Noah is a young composer for indie games. He's studying as a Computer Science major and Music minor at the University of Delaware.
What is a Leitmotif?
A leitmotif is defined by the Merriam-Webster Dictionary as "an associated melodic phrase or figure that accompanies the reappearance of an idea, person, or situation". And it is exactly that. In the world of video games, there are countless leitmotifs that we can instantly recognize and relate to. It is this iconic memorability that enforces what I like to call the magic of the leitmotif.
As an example, let's play a little game. You have the easy part, you just have to think about the picture I show you. Let's play!
You probably just started to audiate the Mario theme in your head if you hadn't seen the picture and weren't doing it already. Weird, right? There are a couple of reasons for this.
- This melody of Super Mario Bros. has been used over and over throughout the series.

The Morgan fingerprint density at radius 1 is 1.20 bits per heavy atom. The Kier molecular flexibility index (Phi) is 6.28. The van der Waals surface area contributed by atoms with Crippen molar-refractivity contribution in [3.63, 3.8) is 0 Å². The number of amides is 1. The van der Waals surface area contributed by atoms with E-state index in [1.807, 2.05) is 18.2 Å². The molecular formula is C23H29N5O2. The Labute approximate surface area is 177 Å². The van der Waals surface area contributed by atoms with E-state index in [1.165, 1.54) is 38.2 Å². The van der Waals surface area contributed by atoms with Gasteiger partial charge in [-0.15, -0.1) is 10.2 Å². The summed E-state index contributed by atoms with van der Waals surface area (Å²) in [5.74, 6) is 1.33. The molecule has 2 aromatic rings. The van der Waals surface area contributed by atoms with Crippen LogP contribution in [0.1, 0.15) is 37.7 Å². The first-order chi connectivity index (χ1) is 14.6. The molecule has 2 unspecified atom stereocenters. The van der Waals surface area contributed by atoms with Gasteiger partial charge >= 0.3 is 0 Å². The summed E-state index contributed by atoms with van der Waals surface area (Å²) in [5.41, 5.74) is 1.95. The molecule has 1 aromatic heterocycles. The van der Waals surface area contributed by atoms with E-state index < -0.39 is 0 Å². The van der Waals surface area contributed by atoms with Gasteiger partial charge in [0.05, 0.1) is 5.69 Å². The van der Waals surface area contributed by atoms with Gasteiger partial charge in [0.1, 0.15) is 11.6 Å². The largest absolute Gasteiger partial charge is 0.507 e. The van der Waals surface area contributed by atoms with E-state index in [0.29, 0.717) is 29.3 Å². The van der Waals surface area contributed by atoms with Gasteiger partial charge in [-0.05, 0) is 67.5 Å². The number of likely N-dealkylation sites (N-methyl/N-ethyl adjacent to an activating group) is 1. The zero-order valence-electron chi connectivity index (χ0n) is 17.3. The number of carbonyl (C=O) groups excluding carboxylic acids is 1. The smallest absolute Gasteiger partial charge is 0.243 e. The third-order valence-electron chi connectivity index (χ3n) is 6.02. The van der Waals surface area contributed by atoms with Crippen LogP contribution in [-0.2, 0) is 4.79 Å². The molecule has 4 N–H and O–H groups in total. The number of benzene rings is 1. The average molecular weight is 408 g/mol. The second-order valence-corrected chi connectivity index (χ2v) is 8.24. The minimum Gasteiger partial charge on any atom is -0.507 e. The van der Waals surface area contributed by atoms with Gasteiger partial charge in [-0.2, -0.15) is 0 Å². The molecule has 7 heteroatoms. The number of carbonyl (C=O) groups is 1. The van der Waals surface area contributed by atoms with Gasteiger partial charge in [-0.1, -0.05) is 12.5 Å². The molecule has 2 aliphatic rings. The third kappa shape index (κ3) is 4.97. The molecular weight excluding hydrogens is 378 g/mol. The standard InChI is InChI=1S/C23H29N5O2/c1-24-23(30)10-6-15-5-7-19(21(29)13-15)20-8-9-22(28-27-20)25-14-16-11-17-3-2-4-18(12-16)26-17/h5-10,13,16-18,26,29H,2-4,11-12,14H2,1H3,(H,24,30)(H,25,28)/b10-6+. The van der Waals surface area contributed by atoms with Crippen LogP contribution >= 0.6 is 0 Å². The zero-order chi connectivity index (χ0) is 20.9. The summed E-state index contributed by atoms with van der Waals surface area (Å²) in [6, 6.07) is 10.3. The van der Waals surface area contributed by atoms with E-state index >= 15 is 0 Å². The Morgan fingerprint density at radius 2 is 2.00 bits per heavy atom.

- The Mario franchise is simply so huge, you're more likely to have heard and remember this tune than to not have.
- You have memories associated with playing the games or hearing the melody.
This is the magic behind leitmotifs such as the Mario theme, the relation that the melody has both to its game, its franchise, and most importantly to its listeners. These three fulfillments make the leitmotif timeless to its listeners.
Recognizing Types of Leitmotifs
So you know what they are, and you can think of plenty. But here's where the magic continues to show; where leitmotifs repeat not only throughout a song, but throughout a soundtrack.
Let's take a couple of leitmotifs from one of my favorite games, and one of the most influential games in my life, Xenoblade Chronicles.
Here's our first song, the Main Theme:
Ooh, right off the bat it gives me serious chills. I love this game so much, and the compositions, by Yoko Shimomura, Manami Kiyota, and Yasunori Mitsuda are so ingenius.